Friday, January 9, 2015
Theresa May is...
"There's a lot we need to do in this party of ours. Our base is too narrow and so, occasionally, are our sympathies. You know what some people call us – the Nasty Party."
The term "Nasty Party" applied to Conservative Party members with traditional conservative stances, which included lacking concern for the poor, being anti-gay and anti-minorities, and pro-business.
Many Conservatives felt this tendency was one of the reasons the Conservative Party lost the 1997 and 2001 general elections (before losing a third in 2005, and failing to win a fourth in its own right in 2010), and that the party needed to broaden its traditional base to have a chance of re-election.
said two years ago that the GOP "must stop being the stupid party." Ouch.
(You can write him off, by the way; people don't like being told they're dumb -- especially when they are.)
But you can also write off Gov. Scott Walker of Wisconsin, even though James Downie, writing in the Washington Post, thinks Jeb Bush "should be worried" about him. It's a good piece, and Downie is right when he says:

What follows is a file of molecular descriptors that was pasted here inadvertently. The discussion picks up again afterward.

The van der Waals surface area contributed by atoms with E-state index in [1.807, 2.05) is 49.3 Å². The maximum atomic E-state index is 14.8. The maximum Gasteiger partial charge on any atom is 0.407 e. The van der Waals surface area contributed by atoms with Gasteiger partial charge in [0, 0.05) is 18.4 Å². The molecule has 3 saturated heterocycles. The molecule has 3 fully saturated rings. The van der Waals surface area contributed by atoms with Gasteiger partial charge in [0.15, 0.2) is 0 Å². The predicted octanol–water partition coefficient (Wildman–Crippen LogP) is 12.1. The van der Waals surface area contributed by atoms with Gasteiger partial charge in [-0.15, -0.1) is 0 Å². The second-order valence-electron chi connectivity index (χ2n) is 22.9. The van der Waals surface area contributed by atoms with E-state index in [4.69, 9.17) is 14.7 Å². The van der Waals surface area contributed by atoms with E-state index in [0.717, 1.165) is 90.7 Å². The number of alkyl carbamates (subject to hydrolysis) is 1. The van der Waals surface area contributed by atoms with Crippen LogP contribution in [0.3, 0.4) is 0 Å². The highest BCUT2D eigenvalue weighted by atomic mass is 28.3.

Right now, Walker is the candidate who can most realistically unite the base and the establishment wings of the party.
But -- Pssst! -- Scott Walker doesn't have a college degree. He has a good spin on it, though: Walker left Marquette University in his senior year to take a job with IBM.
Do I care? Of course not. (College is way overrated.) Besides, I'm a Democrat and my opinion doesn't count. But would the "stupid party" (and it is the stupid party -- evolution, anyone?) really want to nominate someone for president in 2016 without a college degree? I doubt it. Vice president, maybe, but not president.